Alejandro Zohn’s mathematical design process, approach through three-dimensional analysis
Free (open access)
Volume 4 (2021), Issue 4
309 - 322
Alfred Esteller Agustí, Isamar A. Herrera Piñuelas & Adolfo Vigil De Insausti
Alejandro Zohn (1930–2000) was one of the most important architects in the second half of 20th century in Guadalajara, Jalisco. Their work in public space is linked to the most important spaces in the city, although the studies about him have left most of his process and architectural and spatial comprehen- sion. With well-known teachers and references like Mathias Goeritz, Félix Candela or Eduardo Torroja, Alejandro developed a design process based on arithmetic compositions using geometric pure volumes, in most of the cases in concrete. Alejandro Zohn’s commitment with mathematical and geometric purity relates him with nature and its rules, also depending on mathematics and fractal growth, what leads his designs to a good public appreciation although the state of conservation is quite disturbing in some of the cases due to administration neglect. In the case of the works for public spaces studied in this paper, Alejandro Zohn generated a fractal growth in order to balance the volumes, weights and dimensions, with the use of hyperbolic paraboloid to lead the structural stress of the demanding forms to the floor with the highest lightness possible. In order to achieve a full vision of this growth and balance, this work focuses in showing the volumes used in the composition transforming them from the two usual dimension of floor and elevation to three-dimensional volumes, showing the conceptual complexity of this two apparently simple shapes.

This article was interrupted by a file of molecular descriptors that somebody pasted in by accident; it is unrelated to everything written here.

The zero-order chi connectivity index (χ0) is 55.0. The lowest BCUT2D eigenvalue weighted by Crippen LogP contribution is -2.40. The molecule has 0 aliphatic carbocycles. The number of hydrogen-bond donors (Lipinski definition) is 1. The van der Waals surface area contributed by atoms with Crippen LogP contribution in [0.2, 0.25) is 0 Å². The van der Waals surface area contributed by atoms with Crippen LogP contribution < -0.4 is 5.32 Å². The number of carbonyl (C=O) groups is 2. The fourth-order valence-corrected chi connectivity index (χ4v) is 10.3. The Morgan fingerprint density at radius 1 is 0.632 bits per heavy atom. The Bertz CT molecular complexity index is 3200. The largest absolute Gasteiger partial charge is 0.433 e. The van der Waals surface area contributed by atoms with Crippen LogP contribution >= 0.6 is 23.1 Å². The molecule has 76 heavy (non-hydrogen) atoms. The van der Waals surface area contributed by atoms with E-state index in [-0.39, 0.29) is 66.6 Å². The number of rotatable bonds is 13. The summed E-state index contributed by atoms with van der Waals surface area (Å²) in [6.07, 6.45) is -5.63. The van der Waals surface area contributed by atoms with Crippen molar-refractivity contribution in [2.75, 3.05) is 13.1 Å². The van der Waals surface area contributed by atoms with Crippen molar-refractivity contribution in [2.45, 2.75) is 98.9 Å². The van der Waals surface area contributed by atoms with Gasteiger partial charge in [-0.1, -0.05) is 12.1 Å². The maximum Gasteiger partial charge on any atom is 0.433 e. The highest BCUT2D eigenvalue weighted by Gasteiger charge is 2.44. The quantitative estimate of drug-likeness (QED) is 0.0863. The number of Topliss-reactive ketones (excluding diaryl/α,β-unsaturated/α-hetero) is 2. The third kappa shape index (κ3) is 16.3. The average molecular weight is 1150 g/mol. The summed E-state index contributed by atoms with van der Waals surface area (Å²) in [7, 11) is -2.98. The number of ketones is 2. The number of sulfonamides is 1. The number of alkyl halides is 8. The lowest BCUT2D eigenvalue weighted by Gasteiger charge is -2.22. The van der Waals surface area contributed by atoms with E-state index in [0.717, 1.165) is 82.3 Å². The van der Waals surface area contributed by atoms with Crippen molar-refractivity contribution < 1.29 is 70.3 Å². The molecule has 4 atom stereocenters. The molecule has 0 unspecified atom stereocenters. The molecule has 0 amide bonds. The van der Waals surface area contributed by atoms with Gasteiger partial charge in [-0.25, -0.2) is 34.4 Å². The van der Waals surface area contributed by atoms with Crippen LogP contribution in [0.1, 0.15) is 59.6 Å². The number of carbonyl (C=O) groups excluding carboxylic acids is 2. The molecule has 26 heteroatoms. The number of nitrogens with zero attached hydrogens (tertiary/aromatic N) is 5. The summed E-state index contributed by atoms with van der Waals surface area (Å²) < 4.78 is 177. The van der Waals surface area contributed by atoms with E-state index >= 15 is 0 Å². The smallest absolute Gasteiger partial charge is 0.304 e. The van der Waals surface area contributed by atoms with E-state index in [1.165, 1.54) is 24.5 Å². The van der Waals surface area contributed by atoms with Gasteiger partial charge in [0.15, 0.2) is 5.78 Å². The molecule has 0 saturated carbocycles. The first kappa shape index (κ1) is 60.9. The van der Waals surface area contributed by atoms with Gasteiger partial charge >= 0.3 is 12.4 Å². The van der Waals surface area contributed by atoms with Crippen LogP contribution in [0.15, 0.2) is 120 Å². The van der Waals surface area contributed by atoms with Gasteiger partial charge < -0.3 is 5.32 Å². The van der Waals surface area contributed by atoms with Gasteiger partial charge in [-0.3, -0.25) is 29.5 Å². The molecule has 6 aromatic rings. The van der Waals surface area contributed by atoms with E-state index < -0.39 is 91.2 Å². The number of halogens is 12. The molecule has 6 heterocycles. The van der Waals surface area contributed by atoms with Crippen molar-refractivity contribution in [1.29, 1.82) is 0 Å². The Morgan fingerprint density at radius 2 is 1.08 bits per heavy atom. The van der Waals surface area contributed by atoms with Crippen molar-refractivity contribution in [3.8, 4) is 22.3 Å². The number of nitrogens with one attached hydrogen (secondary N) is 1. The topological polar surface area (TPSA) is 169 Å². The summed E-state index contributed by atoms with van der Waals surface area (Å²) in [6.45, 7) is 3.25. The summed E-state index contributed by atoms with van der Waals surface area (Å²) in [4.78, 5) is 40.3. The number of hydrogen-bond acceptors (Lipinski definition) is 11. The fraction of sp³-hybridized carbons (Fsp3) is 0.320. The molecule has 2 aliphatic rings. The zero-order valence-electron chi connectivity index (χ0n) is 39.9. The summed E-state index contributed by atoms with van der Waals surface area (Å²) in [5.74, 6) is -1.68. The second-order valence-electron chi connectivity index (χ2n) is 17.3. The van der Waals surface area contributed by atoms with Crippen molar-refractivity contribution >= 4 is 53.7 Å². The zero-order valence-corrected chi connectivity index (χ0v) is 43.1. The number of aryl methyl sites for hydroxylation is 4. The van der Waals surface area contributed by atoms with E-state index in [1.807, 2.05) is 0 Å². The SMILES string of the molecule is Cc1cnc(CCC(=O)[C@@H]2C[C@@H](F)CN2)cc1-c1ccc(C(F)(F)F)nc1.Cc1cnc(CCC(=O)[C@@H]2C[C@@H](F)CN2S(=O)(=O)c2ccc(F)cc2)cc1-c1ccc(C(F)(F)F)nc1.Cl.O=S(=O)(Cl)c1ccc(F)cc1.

fractal growth, functional structures, geometry, hyperbolic paraboloids, monumentalism, nature-related forms